5. Lack of resource/budget/investment

The issue of technology and the hard to reach employees have both seen a significant rise in 2018 at 6% for both. Interestingly in the table you can see that the barrier of the hard to reach employee has risen up the list and in 2017 would have been at the bottom of the top five.

What I find interesting about these two points is the lack of correlation between the barriers and the focus for the next 12 months. The barrier of line manager communication has been on the list for a number of years, yet it never seems to make it into the focus list – what’s stopping us from investing the time and resource into getting this right?

The channel mix is shifting, and we aren’t seeing much change in the use of social channels

We still use email the most and regardless of effectiveness it comes out as the main channel for most audiences – leaders, line managers.  There is a rise in printed newsletters – and it’s not a small rise either with a 40% gap between the 2017 and 2018 data. I would suggest that we need to define a newsletter as to how it differs from a magazine, but I wonder if the rise is due to the difficulty in communicating with hard to reach employees.

The social channels piece was startling. Since 2014 our use of social channels is at best limited, followed by embryonic, non-existent and then advanced. At every event I have been to social media inside organisations comes up and yet we are still seeing little movement to the advanced stages. Is there an average time for the changes to take place? Is it a five-year journey and next year we will see some of these numbers really shift? I’m not sure.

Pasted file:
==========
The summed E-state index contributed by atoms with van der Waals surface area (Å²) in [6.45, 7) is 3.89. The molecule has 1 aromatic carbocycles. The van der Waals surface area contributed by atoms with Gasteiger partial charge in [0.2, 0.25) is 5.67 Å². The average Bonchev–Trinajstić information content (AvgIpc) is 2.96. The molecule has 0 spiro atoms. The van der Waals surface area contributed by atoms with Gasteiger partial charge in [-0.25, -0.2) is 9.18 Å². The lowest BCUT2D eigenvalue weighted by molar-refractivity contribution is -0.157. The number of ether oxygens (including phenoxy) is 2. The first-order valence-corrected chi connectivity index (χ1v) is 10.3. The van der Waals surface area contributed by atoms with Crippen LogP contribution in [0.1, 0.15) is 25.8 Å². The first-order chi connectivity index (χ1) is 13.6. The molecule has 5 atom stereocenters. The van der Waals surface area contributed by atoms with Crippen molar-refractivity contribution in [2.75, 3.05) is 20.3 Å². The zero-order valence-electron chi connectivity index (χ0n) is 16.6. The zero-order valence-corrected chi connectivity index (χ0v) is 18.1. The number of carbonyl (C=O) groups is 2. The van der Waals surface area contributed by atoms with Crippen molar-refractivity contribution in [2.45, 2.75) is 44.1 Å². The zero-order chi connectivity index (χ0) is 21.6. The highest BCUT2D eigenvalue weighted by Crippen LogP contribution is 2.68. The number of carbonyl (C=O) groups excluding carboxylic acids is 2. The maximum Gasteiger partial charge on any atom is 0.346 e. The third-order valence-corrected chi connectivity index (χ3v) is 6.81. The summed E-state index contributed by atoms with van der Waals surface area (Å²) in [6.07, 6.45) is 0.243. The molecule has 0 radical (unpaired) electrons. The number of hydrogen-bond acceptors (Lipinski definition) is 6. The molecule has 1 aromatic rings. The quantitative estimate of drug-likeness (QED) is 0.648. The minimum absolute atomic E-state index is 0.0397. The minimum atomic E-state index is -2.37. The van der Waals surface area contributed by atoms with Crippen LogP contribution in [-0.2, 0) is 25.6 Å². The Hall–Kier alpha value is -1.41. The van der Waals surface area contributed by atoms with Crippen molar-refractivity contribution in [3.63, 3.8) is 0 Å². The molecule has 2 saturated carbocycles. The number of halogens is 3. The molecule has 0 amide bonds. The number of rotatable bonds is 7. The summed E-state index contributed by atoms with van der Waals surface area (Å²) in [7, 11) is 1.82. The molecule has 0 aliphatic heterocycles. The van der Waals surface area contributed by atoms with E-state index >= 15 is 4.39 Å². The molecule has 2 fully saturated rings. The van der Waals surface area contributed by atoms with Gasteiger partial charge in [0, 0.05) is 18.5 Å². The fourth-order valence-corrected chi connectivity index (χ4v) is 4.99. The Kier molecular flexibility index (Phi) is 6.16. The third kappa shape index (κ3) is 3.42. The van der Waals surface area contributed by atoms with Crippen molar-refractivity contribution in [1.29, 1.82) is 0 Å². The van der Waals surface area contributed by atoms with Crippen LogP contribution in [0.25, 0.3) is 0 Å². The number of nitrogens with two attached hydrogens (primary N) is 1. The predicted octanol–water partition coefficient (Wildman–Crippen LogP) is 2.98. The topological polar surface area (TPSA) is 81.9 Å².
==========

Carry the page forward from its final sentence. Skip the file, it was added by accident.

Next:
The research also shows that in 2017 75% of respondents were planning to invest in their digital channels and this year this has dropped by 5%. Is this because we are tired of trying to invest in systems that aren’t fit for purpose? Or because we need to focus on other things? Either way, improving digital channels was in the list for the focus for the next 12 months so I’m intrigued to know what this looks like, if it isn’t investment in either the platform, the training or the engagement.

There is an alignment issue

There is an 11% drop on the point that leaders and the internal communications team agree on the role and purpose of internal communications. There is a 6% drop in the internal comms function having a clearly articulated purpose and there is a 5% increase in the lack of clarity around the organisational strategy.

The research published by CIPR Inside in November 2017 highlighted the importance of aligning the function’s role with leadership – without it, success will be hard to reach. We know that defining internal communication is difficult given the broadness of the role and alignment inside your organisation is paramount to success. Seeing such a shift in these numbers is still a surprise and a trend I hope we can reverse in 2018.